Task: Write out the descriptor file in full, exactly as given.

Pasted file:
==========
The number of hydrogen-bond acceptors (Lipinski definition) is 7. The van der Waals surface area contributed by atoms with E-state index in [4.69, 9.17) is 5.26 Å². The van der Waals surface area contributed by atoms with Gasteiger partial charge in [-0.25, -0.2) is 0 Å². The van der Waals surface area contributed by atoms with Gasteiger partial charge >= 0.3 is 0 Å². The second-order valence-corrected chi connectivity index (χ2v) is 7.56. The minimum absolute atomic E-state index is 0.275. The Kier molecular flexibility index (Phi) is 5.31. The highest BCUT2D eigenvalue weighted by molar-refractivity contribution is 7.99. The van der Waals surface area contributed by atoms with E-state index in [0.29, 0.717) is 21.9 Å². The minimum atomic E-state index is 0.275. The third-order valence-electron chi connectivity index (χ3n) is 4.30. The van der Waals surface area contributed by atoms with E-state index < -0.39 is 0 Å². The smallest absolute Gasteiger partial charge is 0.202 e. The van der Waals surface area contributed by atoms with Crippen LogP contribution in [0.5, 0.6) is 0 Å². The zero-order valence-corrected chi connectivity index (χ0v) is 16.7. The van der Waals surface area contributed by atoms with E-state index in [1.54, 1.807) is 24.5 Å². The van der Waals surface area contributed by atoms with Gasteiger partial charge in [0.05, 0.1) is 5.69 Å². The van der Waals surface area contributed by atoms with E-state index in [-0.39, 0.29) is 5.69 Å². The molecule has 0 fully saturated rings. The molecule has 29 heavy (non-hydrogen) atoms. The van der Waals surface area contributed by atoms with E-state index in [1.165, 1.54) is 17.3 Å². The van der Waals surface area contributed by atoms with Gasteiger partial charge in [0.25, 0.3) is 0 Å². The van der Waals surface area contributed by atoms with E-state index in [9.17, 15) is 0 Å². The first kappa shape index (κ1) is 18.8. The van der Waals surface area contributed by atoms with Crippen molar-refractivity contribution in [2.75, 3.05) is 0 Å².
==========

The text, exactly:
The number of hydrogen-bond acceptors (Lipinski definition) is 7. The van der Waals surface area contributed by atoms with E-state index in [4.69, 9.17) is 5.26 Å². The van der Waals surface area contributed by atoms with Gasteiger partial charge in [-0.25, -0.2) is 0 Å². The van der Waals surface area contributed by atoms with Gasteiger partial charge >= 0.3 is 0 Å². The second-order valence-corrected chi connectivity index (χ2v) is 7.56. The minimum absolute atomic E-state index is 0.275. The Kier molecular flexibility index (Phi) is 5.31. The highest BCUT2D eigenvalue weighted by molar-refractivity contribution is 7.99. The van der Waals surface area contributed by atoms with E-state index in [0.29, 0.717) is 21.9 Å². The minimum atomic E-state index is 0.275. The third-order valence-electron chi connectivity index (χ3n) is 4.30. The van der Waals surface area contributed by atoms with E-state index < -0.39 is 0 Å². The smallest absolute Gasteiger partial charge is 0.202 e. The van der Waals surface area contributed by atoms with Crippen LogP contribution in [0.5, 0.6) is 0 Å². The zero-order valence-corrected chi connectivity index (χ0v) is 16.7. The van der Waals surface area contributed by atoms with E-state index in [1.54, 1.807) is 24.5 Å². The van der Waals surface area contributed by atoms with Gasteiger partial charge in [0.05, 0.1) is 5.69 Å². The van der Waals surface area contributed by atoms with E-state index in [-0.39, 0.29) is 5.69 Å². The molecule has 0 fully saturated rings. The molecule has 29 heavy (non-hydrogen) atoms. The van der Waals surface area contributed by atoms with E-state index in [1.165, 1.54) is 17.3 Å². The van der Waals surface area contributed by atoms with Gasteiger partial charge in [0.25, 0.3) is 0 Å². The van der Waals surface area contributed by atoms with E-state index in [9.17, 15) is 0 Å². The first kappa shape index (κ1) is 18.8. The van der Waals surface area contributed by atoms with Crippen molar-refractivity contribution in [2.75, 3.05) is 0 Å².